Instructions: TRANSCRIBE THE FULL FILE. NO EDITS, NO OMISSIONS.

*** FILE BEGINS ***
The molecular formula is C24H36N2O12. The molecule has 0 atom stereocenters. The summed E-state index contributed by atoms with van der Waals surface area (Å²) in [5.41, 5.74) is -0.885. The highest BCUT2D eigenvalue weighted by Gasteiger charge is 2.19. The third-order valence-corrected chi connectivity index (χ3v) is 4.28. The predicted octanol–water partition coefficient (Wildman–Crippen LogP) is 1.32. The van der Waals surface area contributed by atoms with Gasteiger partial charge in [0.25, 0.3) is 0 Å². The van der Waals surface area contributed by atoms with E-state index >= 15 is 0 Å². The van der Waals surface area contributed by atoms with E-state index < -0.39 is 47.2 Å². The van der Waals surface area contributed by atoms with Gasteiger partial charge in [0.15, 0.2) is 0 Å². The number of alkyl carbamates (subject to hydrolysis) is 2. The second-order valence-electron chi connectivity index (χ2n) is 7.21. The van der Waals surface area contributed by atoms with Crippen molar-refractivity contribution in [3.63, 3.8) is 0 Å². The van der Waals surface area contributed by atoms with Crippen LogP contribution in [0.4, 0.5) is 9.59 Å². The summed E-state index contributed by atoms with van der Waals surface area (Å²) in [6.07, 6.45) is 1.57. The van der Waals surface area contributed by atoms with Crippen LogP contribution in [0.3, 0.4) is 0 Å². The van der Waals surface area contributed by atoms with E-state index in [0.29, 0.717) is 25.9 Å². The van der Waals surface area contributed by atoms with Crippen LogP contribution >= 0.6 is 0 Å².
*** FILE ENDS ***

The molecular formula is C24H36N2O12. The molecule has 0 atom stereocenters. The summed E-state index contributed by atoms with van der Waals surface area (Å²) in [5.41, 5.74) is -0.885. The highest BCUT2D eigenvalue weighted by Gasteiger charge is 2.19. The third-order valence-corrected chi connectivity index (χ3v) is 4.28. The predicted octanol–water partition coefficient (Wildman–Crippen LogP) is 1.32. The van der Waals surface area contributed by atoms with Gasteiger partial charge in [0.25, 0.3) is 0 Å². The van der Waals surface area contributed by atoms with E-state index >= 15 is 0 Å². The van der Waals surface area contributed by atoms with E-state index < -0.39 is 47.2 Å². The van der Waals surface area contributed by atoms with Gasteiger partial charge in [0.15, 0.2) is 0 Å². The number of alkyl carbamates (subject to hydrolysis) is 2. The second-order valence-electron chi connectivity index (χ2n) is 7.21. The van der Waals surface area contributed by atoms with Crippen molar-refractivity contribution in [3.63, 3.8) is 0 Å². The van der Waals surface area contributed by atoms with Crippen LogP contribution in [0.4, 0.5) is 9.59 Å². The summed E-state index contributed by atoms with van der Waals surface area (Å²) in [6.07, 6.45) is 1.57. The van der Waals surface area contributed by atoms with Crippen LogP contribution in [0.3, 0.4) is 0 Å². The van der Waals surface area contributed by atoms with E-state index in [0.29, 0.717) is 25.9 Å². The van der Waals surface area contributed by atoms with Crippen LogP contribution >= 0.6 is 0 Å².